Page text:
Blue Jays Morning Brew: Podcast Ep. 65, Gibbons, rotation
With 12 short days until Blue Jays opening day we round up the links you need on this Tuesday morning, including the latest Jays Nest Podcast!
Podcast Ep. 65 – The Jays Nest Podcast is back for your Tuesday listening pleasure. With Shaun Doyle back from vacation and me back from Blue Jays minor league camp in Dunedin our own version of Spring
Eating Training is all wrapped up, so we’re back to “normal” and have some big plans for the season ahead.
You can subscribe to the podcast just in time for the season HERE on iTunes and iOS or HERE for Stitcher.
A busy week of Blue Jays news sees us talking Edwin Encarnacion, Jose Bautista, Aaron Sanchez, John Gibbons, the fourth outfield spot, and the beaten-to-death story of Adam LaRoche in Chicago.
As always, you can interact with the show on Twitter with any questions or comments. Find Shaun @JaysFromCouch and me @KeeganMatheson.
Gibbons contract changes – Over at BP Toronto, Ewan Ross looks at some very important comments made by president Mark Shapiro on Sunday night while speaking with Steve Phillips on Sirius XM’s MLB Network Spring Training Tour. Phillips asked Shapiro about manager John Gibbons and the rolling clause in his contract.
“No, we’ve already addressed that. That’s already come out of his contract. That’s the short answer, but not taking anything away from what it was. I think every situation is different. Gibby has been unbelievable, I love being around him, I can see why players trust and respect him. He’s an extremely consistent human being, with great values and morals. And really has set a nice tone here. He’s obviously a good decision maker, and handles himself great in pressure situations.”
One has to assume that there was some “give” involved in this “take” from Gibbons, but it does leave him in a less certain spot. Especially if the club stumbles out of the gate.
UPDATE: On Monday evening, Steve Phillips of MLB Network Radio reported that John Gibbons is signed through 2016-17 with a bump in pay, but has no rolling clause for 2018.
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Delabar update – Reliever Steve Delabar still appears to be on the outside looking in this spring, but he recently expressed his desire to stay with the team when speaking with Steve Buffery of the Toronto Sun. Manager John Gibbons also had some positive thoughts on the right-hander, who is out of options as camp nears it’s end.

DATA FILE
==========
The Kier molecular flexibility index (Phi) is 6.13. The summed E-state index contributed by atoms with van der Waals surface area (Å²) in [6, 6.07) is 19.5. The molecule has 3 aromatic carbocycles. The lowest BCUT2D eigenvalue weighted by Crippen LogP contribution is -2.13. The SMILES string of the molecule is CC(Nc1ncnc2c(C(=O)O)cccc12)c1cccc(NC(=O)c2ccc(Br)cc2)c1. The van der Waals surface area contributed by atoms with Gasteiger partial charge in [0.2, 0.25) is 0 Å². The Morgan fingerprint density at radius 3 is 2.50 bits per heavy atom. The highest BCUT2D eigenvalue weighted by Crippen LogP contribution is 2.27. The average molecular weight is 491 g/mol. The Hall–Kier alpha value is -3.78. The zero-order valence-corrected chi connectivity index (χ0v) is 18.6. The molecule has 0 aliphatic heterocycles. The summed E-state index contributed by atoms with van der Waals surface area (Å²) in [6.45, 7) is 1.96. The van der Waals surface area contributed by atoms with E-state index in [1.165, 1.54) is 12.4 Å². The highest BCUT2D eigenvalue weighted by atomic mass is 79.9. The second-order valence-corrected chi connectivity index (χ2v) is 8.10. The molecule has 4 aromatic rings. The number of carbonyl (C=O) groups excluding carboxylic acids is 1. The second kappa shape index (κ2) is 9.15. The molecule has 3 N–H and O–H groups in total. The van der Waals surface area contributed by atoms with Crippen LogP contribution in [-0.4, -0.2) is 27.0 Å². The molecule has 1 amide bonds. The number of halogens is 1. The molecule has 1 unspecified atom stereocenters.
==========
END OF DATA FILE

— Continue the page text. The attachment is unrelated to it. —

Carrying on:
“What I’ve seen this spring, he’s pitching more,” Gibbons added. “In the past when he had his troubles, he was scattering his fastball a little bit, now he’s back to locating it better. And the split’s good. The split kind of deserted him on and off a little bit the last couple of years. And just judging him from the spring, he kind of looks like the old guy.”
Betting on Russell – At Sportsnet, Nick Ashbourne looks at the critical years upcoming on Russell Martin’s deal. Given Martin’s age and the money owed to him, the organization is really betting that he will buck the aging trends for his position. Especially with little catching depth coming up behind him (we still believe in you, Healthy Max Pentecost).
“After a year in which catchers aged 32-36 hit .229/.304/.315 and accumulated only 2.8 WAR between them,” Ashbourne writes, “the team locked Martin up for those seasons with the largest free-agent contract in franchise history.”
Next: The broken logic of the Sanchez-to-bullpen argument
The Tampa Bay model and TTOP – Make a fresh pot of coffee, tell the boss you’ll be a little late, and bite into this great piece from Kyle Matte over at BP Toronto.
Kyle looks at how the Tampa Bay Rays handle their pitching staff and TTOP, the Times Through the Order Penalty. This examines, essentially, how opposing hitters perform better in each successive time through the order against the same starting pitcher. Especially the third.
This could become even more important for a Blue Jays rotation in which only Marcus Stroman throws more than three pitches over 10% of the time. This limited pitch diversity produces quick familiarity for opponents, especially when facing a predominantly two-pitch arm like Aaron Sanchez or J.A. Happ.